[Editor's Note (Schultz): Legislation within states may provide critical impetus for getting some kind of federal legislation that requires better protection of personal and financial information or puts more restrictions on gathering this kind of legislation passed. ]
New Zealand Banks Block Spyware Infected Customers from Online Access (14 March 2005)Major banks in New Zealand are blocking access to online banking for customers whose computers are infected with a certain brand of spyware. The banks are concerned that Marketscore interferes with secure Internet sessions because the spyware disguises itself as part of a secure session. Marketscore offers free software on its website, but when the software is downloaded, the tracking software is downloaded as well. Marketscore sells the information it collects to advertisers. The company's privacy statement says the software is used to monitor Internet behavior, including secure session activity.
[Editor's Note (Pescatore): This is an increasingly common practice for early adopters in the consumer facing online commerce field. If your customer is not on a safe platform from which to log-in, warn them and don't let them connect. Much more effective for both parties than dealing with all the consequences of compromised accounts. ]
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THE REST OF THE WEEK'S NEWS
ARRESTS, CONVICTIONS AND SENTENCES
Brazilian Police Arrest Alleged Phishing Ringleader (18 March 2005)Brazilian federal police have arrested Valdir Paulo de Almeida, the alleged leader of a phishing gang. The group allegedly stole US$37 million from victims' bank accounts with the aid of a Trojan horse program; as many as 3 million Trojan-laden emails a day were sent.
Man Who Spread WebTV 911 Trojan Gets Six Month Sentence (17 March 2005)David Jeansonne has been sentenced to six months in prison and ordered to pay US$27,100 in restitution to Microsoft for his role in distributing a Trojan horse program to unwitting WebTV subscribers. The program made their computers dial 911, resulting in a number of unnecessary emergency services responses. Jeansonne had pleaded guilty in February to causing a threat to public safety and causing damage to computers; he will also serve 6 months of home detention as part of a two-year supervised release portion of his sentence.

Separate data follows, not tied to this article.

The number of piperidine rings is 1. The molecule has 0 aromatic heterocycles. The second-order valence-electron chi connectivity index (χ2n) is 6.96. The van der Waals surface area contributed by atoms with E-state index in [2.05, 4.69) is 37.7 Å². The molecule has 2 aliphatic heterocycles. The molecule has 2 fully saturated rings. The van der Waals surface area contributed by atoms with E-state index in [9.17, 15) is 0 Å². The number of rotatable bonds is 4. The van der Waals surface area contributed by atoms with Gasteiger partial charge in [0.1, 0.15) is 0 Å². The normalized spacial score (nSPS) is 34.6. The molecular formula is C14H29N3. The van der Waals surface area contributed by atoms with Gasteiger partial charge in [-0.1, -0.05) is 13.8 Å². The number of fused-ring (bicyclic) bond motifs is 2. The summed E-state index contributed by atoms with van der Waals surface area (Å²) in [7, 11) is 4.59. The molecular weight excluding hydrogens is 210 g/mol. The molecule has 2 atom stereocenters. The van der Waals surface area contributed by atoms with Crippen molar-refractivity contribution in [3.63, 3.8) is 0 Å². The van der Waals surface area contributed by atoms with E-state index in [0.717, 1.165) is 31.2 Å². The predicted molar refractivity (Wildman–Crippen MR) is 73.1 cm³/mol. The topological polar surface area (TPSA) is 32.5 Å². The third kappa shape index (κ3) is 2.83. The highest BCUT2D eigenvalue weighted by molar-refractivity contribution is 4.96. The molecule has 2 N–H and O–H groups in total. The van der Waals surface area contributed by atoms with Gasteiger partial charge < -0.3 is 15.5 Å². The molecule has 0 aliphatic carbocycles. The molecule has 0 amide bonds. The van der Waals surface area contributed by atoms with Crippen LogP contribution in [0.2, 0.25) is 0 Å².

[Editor's Note (Tan): This form of denial of service attack could have a big impact if it happened during in an emergency period. The threat should not be overlooked especially because VoIP is becoming pervasive ]
Former IT Manager Gets 5 Months in Prison for Breaking Into Company's System (16 March 2005)Mark Erfurt, who in August 2004 pleaded guilty to breaking into his former employer's computer system and to obstruction of justice for overwriting backup tapes, was sentenced to five months in prison. Erfurt will also serve five months under home detention and three years of supervised release, in addition to being ordered to pay US$45,000 in restitution. Erfurt had been employed by Manufacturing Electronic Sales Corp. as an IT manager, but after his termination, he broke into the company's computer system, read email, deleted data and downloaded a proprietary database.
[Editor's Note (Shpantzer): The backup tapes weren't what led to the obstruction charges, it was the attempts at removing evidence of his hacking from his Centaur machine. From the DOJ plea agreement announcement
: "Mr. Erfurt also admitted to obstructing justice in the FBI's ensuing investigation of these events by deleting data from his new employer's computers in an effort to destroy the evidence of his illegal computer intrusions. ]
HOMELAND SECURITY AND GOVERNMENT SYSTEMS SECURITY
IRS Employees Vulnerable to Social Engineering (16 March 2005)Treasury Department inspectors posing as information technology help desk employees addressing a network problem were able to convince 35 IRS employees to reveal their network logon names and change their passwords to one suggested by the callers. The results show a significant improvement from a similar test conducted in 2001, when 71 of 100 IRS employees changed their passwords.
[Editor's Note (Pescatore): Any day of any week you can publish a study that says "Company/Agency X Employees Vulnerable to Social Engineering." Caveperson Og fell for the old Pleistocene Shiny Rock swap scam and today people are still falling for the Nigerian Banking scam. People will be people and security controls need assume that and make it harder for them to hurt themselves. ]
Federal Agencies to Face Tougher Security Requirements (16 March 2005)US federal agencies will face additional requirements when they are graded on next year's security report card. The Federal Information Security Management Act of 2002 requires that agencies categorize their applications and systems according to the impact a major security breach would have on their ability to operate. In addition, agencies will be required to comply with minimum security control standards for federal systems by December 2006; the standards are described in the National Institute of Standards and Technology Special Report 800-53.